By Ashutosh Varshney
All opinion polls have predicted that the National Democratic Alliance (NDA), headed by Narendra Modi, leader of the Bharatiya Janata Party (BJP), will form the next government in India, even if it does not get an outright majority of parliamentary seats. While this may well come true, we need to ask some questions about how precisely opinion polls can predict winners in India’s parliamentary elections.
Let us begin with the record of opinion polls in recent years. In 2004, the “Shining India” campaign of the NDA was expected to win hands down; it was soundly defeated. In 2009, virtually no one gave the Congress party even the slightest chance of winning more than 200 seats: it did. Predictions have gone wrong even in the assembly elections of larger and complicated states, such as Uttar Pradesh (UP). Few, for example, anticipated in 2012 that the Samajwadi Party (SP) would win a majority of seats. In contrast, polls correctly predicted recent winners in the states of Gujarat, Rajasthan and Madhya Pradesh.
Why should there be such variance? An answer to this question will also give us clues about the current election scenarios.
First, the basic problem of predicting India’s parliamentary elections remains unresolved: no formula has yet been found that can precisely convert votes into seats. The best polls manage to get the vote percentages of the parties right, but there are so many regional, even local variations that an accurate transformation of votes into seats defies even the best statisticians. Statisticians have worked on this problem for decades without succeeding.
Predictions are, of course, easier when electoral battles are basically bi-polar, as was true of Rajasthan and Madhya Pradesh elections in 2013 (though there, too, the extent of the BJP’s victory was underestimated) and Gujarat in 2012. In all three, the BJP and the Congress had a straight fight. But UP in 2012 had a four-cornered battle, as it has had since 1999.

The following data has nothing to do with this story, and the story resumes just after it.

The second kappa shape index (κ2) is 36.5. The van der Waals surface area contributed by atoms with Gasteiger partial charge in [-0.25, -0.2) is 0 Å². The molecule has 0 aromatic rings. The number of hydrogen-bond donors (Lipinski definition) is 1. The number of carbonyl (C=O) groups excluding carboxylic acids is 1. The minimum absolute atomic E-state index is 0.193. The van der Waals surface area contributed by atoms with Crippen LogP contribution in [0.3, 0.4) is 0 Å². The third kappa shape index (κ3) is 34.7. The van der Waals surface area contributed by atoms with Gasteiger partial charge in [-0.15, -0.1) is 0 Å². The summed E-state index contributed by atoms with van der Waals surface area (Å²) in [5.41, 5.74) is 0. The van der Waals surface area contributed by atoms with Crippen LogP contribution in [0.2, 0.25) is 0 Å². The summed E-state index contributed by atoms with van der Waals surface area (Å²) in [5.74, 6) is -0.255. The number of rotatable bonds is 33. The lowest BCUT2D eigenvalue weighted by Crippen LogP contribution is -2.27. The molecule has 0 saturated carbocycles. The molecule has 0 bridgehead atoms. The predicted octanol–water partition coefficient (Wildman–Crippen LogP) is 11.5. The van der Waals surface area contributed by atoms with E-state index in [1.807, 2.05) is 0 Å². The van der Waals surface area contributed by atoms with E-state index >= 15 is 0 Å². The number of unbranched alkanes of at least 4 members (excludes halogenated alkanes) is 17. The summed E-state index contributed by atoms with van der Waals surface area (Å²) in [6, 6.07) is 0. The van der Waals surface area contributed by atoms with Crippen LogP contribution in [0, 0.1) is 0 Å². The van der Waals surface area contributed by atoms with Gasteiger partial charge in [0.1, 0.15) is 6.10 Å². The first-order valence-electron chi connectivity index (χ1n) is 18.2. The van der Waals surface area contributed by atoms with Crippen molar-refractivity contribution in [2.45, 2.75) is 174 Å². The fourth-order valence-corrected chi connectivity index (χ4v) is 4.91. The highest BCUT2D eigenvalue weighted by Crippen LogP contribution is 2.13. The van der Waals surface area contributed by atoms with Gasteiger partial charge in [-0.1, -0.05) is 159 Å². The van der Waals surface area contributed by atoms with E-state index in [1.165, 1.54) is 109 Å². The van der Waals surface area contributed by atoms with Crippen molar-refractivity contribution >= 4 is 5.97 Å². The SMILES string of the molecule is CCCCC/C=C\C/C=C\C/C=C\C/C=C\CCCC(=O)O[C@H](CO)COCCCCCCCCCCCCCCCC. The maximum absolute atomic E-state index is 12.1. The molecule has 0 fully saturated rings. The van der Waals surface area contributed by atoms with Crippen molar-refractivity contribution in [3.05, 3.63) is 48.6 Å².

In India’s parliamentary elections, the five biggest states today – UP, Maharashtra, West Bengal, Bihar, Tamil Nadu – are all tri-polar or more, as are some of the middle-sized states such as Karnataka, Seemandhra and Odisha. These states account for 320 of India’s 543 Lok Sabha constituencies. No opinion poll is so large that it can have a representative sample of each of these constituencies that could, at least in principle, allow precise predictions.
Even if such huge samples could be drawn, a second complication is strategic voting. Many voters wait till the last minute to judge for themselves which way the wind is blowing and then vote either with the wind, or go with whichever party is best placed to beat the party they dislike most. If Muslims, for example, are feeling anxious about a BJP victory, who would they vote for in UP, Bihar, Karnataka and Telangana: BSP, SP, Congress, JD(U), JD, RJD, TRS? The answer is not likely to be the same in every constituency.
This example is not simply theoretical. In an estimated 200-odd Lok Sabha seats of India (out of 543), Muslims tend to account for 10 per or more of the electorate. As the prospects of Modi’s victory rise, India’s Muslims may well elect to vote strategically, complicating the final tally enormously.
Since 1989, India’s parliamentary elections have come to exemplify a core principle of democratic theory: that there should be uncertainty about election results. The uncertainty is, of course, not radical, for we do know that the incumbents would lose this time. Democracies tend not to elect the incumbents a third time. Being in power too long almost invariably sullies the record.
The record of the Congress and UPA, too, is full of blemishes. Extraordinary levels of corruption have cost it a great deal of popularity. The other big issue has been the lack of correspondence between the power and governance structures. Prime Minister Manmohan Singh is universally admired for his personal integrity. But he had no great political stature and legitimacy. He never won a direct election. Being from the Upper House, his subservience to the Nehru-Gandhi dynasty, entirely expected, hurt governance immeasurably. The great surprise is that he lasted as long as ten years in power.
In short, while the UPA will almost certainly lose, an NDA government is by no means certain. Indeed, the greater the possibility that the NDA might win, the higher the chances of strategic voting by the minorities and those Hindus who do not like Modi. After May 16, one should not be surprised if intense political bargaining precedes the formation of government.
Ashutosh Varshney is director of the India Initiative and professor of political science, Brown University; and author, most recently, of Battles Half Won: India’s Improbable Democracy (Penguin).
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